Bald Eagle
Haliaeetus leucocephalus

f4 @ 1/8000s, ISO:800, Nikon D300S w 300mm


"Bald Eagle," Wikipedia, the free encyclopedia. The bald eagle is a powerful flier, and soars on thermal convection currents. It reaches speeds of 5670 km/h (3543 mph) when gliding and flapping, and about 48 km/h (30 mph) while carrying fish. Its dive speed is between 120160 km/h (7599 mph), though it seldom dives vertically. It is partially migratory, depending on location. If its territory has access to open water, it remains there year-round, but if the body of water freezes during the winter, making it impossible to obtain food, it migrates to the south or to the coast. A number of populations are subject to post-breeding dispersal, mainly in juveniles; Florida eagles, for example, will disperse northwards in the summer. The bald eagle selects migration routes which take advantage of thermals, updrafts, and food resources. During migration, it may ascend in a thermal and then glide down, or may ascend in updrafts created by the wind against a cliff or other terrain. Migration generally takes place during the daytime, usually between the local hours of 8:00 a.m. and 6:00 p.m., when thermals are produced by the sun.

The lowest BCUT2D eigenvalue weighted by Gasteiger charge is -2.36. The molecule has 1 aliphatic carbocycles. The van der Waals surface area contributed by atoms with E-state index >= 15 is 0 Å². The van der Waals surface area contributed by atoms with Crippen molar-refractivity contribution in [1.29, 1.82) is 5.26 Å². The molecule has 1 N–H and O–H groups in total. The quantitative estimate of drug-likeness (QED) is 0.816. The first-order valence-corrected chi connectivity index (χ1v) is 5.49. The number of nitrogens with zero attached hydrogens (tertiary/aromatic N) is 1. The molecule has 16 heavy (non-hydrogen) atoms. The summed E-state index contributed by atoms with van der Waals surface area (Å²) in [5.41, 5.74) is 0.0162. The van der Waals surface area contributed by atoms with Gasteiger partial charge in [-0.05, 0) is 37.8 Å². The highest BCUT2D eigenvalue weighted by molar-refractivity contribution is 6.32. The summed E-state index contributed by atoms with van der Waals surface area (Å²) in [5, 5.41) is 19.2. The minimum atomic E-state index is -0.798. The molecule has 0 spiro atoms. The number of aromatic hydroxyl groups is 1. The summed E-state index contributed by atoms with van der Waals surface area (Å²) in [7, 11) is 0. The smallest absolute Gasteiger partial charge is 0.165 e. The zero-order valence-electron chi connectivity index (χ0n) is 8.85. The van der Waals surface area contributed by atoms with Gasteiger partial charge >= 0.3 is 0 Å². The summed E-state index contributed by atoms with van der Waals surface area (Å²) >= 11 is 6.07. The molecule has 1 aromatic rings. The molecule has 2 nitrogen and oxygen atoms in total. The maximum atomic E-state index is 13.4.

Homer, Alaska
 
03/14/2015